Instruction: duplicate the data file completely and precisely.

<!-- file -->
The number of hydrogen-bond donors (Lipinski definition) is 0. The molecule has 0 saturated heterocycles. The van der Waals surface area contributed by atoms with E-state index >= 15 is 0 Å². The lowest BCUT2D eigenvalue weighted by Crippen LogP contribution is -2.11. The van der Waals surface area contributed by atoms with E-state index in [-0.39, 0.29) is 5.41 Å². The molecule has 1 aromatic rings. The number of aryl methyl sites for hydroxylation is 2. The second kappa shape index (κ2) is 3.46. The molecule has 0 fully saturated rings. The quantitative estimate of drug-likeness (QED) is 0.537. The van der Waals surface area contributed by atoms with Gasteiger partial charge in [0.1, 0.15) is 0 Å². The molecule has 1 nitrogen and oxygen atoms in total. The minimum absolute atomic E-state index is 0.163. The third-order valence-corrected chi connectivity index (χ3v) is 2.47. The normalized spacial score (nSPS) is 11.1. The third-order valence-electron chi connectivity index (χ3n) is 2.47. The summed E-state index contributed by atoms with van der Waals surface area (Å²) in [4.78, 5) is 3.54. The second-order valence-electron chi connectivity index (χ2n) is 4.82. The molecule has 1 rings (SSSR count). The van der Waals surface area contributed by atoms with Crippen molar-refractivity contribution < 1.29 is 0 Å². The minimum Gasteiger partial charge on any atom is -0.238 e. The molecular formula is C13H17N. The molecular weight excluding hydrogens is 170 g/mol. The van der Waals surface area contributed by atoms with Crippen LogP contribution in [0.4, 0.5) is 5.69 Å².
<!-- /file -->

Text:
The number of hydrogen-bond donors (Lipinski definition) is 0. The molecule has 0 saturated heterocycles. The van der Waals surface area contributed by atoms with E-state index >= 15 is 0 Å². The lowest BCUT2D eigenvalue weighted by Crippen LogP contribution is -2.11. The van der Waals surface area contributed by atoms with E-state index in [-0.39, 0.29) is 5.41 Å². The molecule has 1 aromatic rings. The number of aryl methyl sites for hydroxylation is 2. The second kappa shape index (κ2) is 3.46. The molecule has 0 fully saturated rings. The quantitative estimate of drug-likeness (QED) is 0.537. The van der Waals surface area contributed by atoms with Gasteiger partial charge in [0.1, 0.15) is 0 Å². The molecule has 1 nitrogen and oxygen atoms in total. The minimum absolute atomic E-state index is 0.163. The third-order valence-corrected chi connectivity index (χ3v) is 2.47. The normalized spacial score (nSPS) is 11.1. The third-order valence-electron chi connectivity index (χ3n) is 2.47. The summed E-state index contributed by atoms with van der Waals surface area (Å²) in [4.78, 5) is 3.54. The second-order valence-electron chi connectivity index (χ2n) is 4.82. The molecule has 1 rings (SSSR count). The van der Waals surface area contributed by atoms with Crippen molar-refractivity contribution < 1.29 is 0 Å². The minimum Gasteiger partial charge on any atom is -0.238 e. The molecular formula is C13H17N. The molecular weight excluding hydrogens is 170 g/mol. The van der Waals surface area contributed by atoms with Crippen LogP contribution in [0.4, 0.5) is 5.69 Å².